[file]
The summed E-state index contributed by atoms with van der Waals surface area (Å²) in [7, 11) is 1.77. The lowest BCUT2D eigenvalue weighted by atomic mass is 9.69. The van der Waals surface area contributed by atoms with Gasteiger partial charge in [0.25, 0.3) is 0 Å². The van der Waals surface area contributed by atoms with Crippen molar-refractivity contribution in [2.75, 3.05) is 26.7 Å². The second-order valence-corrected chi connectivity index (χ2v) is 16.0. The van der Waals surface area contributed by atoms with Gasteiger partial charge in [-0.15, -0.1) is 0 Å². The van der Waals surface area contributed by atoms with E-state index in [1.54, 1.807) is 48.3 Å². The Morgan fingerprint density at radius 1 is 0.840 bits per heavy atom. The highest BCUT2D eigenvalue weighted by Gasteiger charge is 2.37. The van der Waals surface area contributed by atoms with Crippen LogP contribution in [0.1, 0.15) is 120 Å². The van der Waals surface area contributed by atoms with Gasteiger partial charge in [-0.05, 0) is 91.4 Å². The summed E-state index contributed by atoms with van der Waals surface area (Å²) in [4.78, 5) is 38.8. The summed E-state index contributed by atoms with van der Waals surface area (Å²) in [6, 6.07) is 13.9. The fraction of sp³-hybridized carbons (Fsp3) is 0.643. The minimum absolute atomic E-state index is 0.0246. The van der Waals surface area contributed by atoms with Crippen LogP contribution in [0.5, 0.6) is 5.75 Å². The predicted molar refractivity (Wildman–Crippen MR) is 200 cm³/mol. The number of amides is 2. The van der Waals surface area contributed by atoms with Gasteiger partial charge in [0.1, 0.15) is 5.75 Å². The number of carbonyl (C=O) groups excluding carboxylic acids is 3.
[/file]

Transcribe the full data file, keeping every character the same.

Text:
The summed E-state index contributed by atoms with van der Waals surface area (Å²) in [7, 11) is 1.77. The lowest BCUT2D eigenvalue weighted by atomic mass is 9.69. The van der Waals surface area contributed by atoms with Gasteiger partial charge in [0.25, 0.3) is 0 Å². The van der Waals surface area contributed by atoms with Crippen molar-refractivity contribution in [2.75, 3.05) is 26.7 Å². The second-order valence-corrected chi connectivity index (χ2v) is 16.0. The van der Waals surface area contributed by atoms with Gasteiger partial charge in [-0.15, -0.1) is 0 Å². The van der Waals surface area contributed by atoms with E-state index in [1.54, 1.807) is 48.3 Å². The Morgan fingerprint density at radius 1 is 0.840 bits per heavy atom. The highest BCUT2D eigenvalue weighted by Gasteiger charge is 2.37. The van der Waals surface area contributed by atoms with Crippen LogP contribution in [0.1, 0.15) is 120 Å². The van der Waals surface area contributed by atoms with Gasteiger partial charge in [-0.05, 0) is 91.4 Å². The summed E-state index contributed by atoms with van der Waals surface area (Å²) in [4.78, 5) is 38.8. The summed E-state index contributed by atoms with van der Waals surface area (Å²) in [6, 6.07) is 13.9. The fraction of sp³-hybridized carbons (Fsp3) is 0.643. The minimum absolute atomic E-state index is 0.0246. The van der Waals surface area contributed by atoms with Crippen LogP contribution in [0.5, 0.6) is 5.75 Å². The predicted molar refractivity (Wildman–Crippen MR) is 200 cm³/mol. The number of amides is 2. The van der Waals surface area contributed by atoms with Gasteiger partial charge in [0.1, 0.15) is 5.75 Å². The number of carbonyl (C=O) groups excluding carboxylic acids is 3.